They were going to be buttoned down for a month, but it’s been what, actually a year and a half now. But it's amazing how people get used to it.

I mean our strength is our colleagues, our installer colleagues. To be fair, we've been on the front line and worked through all this all along. I mean, of course, they've been careful. Of course, they've been wearing masks. But you know what, they really, really have been on that front line, not nurses, you're not in contact with people with COVID, but you are in contact with 1000s of people in the general public. And I think they've done an amazing job.

Q: Would you say that there are any challenges right now?

Yeah, there always is. I mean, because the business changes and people start perhaps drifting back to the big supermarkets. I think the biggest challenge is the high street. You know, lots of shops have closed down, you have to do something to attract people back into the high street, cut the business rates for another few years, develop markets in town centers, get some you know, they've got to do something pretty major. I walked around in my local town on Saturday in Chester and it was just raining, Devil Looms are closed now. You know, it was an anchor store in the town, I walk around the precinct and I would say 50% empty shops. It's a shame. More and more of the shops are becoming restaurants, malls and centers become more about hospitality than just shopping.

Q: How has coronavirus affected hiring and demand in your industry?

Well, we've had a lot of temporary people on, lots of drivers on through our home delivery, 1000s. A lot of colleagues in the stores came in part time where lots of people were furloughed. Some came in just on a temporary basis to work for us and have now gone back to what they did before. So, you know, over the years I'm trying to think back to last year we had several 1000’s of people off with either symptoms of Corona or they were in contact so they were self isolating, you know? And so to try and take up that slack in our stores where you've got maybe 10 members of staff, it just wasn't easy.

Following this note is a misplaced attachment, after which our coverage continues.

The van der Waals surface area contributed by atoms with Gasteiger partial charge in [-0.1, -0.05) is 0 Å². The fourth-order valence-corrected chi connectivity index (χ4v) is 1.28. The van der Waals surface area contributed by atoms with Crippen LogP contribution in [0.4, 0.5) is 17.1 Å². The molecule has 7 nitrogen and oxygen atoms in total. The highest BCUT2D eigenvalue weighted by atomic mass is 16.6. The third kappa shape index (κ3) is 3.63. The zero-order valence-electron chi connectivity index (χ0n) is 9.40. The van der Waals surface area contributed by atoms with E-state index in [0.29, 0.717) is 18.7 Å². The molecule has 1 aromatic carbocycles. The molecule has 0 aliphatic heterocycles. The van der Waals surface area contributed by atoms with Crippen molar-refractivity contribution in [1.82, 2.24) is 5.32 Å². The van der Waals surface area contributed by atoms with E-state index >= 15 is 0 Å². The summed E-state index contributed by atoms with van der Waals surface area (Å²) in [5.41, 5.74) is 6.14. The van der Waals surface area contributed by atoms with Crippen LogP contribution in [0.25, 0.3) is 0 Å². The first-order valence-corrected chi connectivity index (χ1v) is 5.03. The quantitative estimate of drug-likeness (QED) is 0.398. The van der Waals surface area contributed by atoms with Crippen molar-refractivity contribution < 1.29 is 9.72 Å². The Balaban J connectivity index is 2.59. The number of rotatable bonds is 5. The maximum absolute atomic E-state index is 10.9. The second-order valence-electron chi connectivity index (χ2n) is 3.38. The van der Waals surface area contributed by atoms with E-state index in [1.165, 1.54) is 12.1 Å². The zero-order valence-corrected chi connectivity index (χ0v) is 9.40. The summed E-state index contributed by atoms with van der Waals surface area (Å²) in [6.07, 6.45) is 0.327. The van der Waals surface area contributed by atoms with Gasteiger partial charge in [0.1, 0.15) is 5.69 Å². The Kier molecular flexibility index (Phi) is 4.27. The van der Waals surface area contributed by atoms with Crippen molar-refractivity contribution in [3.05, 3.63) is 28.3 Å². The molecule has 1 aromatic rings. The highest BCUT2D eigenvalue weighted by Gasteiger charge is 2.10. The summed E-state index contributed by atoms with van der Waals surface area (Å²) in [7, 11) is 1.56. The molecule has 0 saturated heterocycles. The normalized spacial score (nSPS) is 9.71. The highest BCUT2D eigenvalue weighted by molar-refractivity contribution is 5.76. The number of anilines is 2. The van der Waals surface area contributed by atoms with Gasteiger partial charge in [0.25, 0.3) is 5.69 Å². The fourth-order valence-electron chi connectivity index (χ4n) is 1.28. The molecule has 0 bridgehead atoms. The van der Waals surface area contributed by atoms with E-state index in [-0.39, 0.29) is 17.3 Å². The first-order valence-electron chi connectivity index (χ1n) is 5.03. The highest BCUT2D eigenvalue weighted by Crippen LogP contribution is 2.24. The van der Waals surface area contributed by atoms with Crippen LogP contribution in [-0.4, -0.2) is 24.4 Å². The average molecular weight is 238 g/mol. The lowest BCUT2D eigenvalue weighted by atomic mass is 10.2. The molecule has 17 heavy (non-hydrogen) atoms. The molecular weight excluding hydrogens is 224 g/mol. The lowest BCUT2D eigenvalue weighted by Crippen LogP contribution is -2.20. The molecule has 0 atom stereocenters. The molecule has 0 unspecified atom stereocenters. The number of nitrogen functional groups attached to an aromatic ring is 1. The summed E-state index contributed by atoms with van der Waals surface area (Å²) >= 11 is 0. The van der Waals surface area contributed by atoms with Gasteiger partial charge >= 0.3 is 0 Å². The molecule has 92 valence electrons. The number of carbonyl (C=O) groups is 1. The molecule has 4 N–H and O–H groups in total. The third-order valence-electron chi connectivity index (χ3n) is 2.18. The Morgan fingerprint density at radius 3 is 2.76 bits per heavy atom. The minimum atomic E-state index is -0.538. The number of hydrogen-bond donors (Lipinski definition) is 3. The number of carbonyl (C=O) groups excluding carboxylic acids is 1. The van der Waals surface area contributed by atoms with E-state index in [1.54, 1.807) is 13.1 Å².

Q: After months of lockdown and social distancing, consumers have been forced to shop differently, reprioritising what is essential and swapping the checkout line for online shopping more than ever before. 

b: What change are you able to see when it comes to online shopping and shopping in stores? Can you see if the consumer behaviour has changed since the start of the pandemic in Iceland?

I’m not quite certain what you mean. How has it changed? I mean the changes for an online shopper against our core shoppers, they spend a lot more, the basket is a lot bigger as you'd guess. I mean, the one thing in Iceland, we don't charge for delivery once we get past a certain basket. And that, of course, drives a much larger basket. But this is a mix of products that we're selling is pretty similar, maybe a little bit more of a while luxury products have been sold online. Because again, you're attracting a slightly more affluent customer, I guess. A lot of brands have people shifting back to brands, where people somehow just feel safe with the brands, you know, whether it's Bird's Eye, the brands that mom knows, she just thinks, you know what, I'm going to stick to that brand because I know it's a favorite and the quality is right.


Q: The single most important action companies have taken in its response to the pandemic is focusing on employees' wellbeing.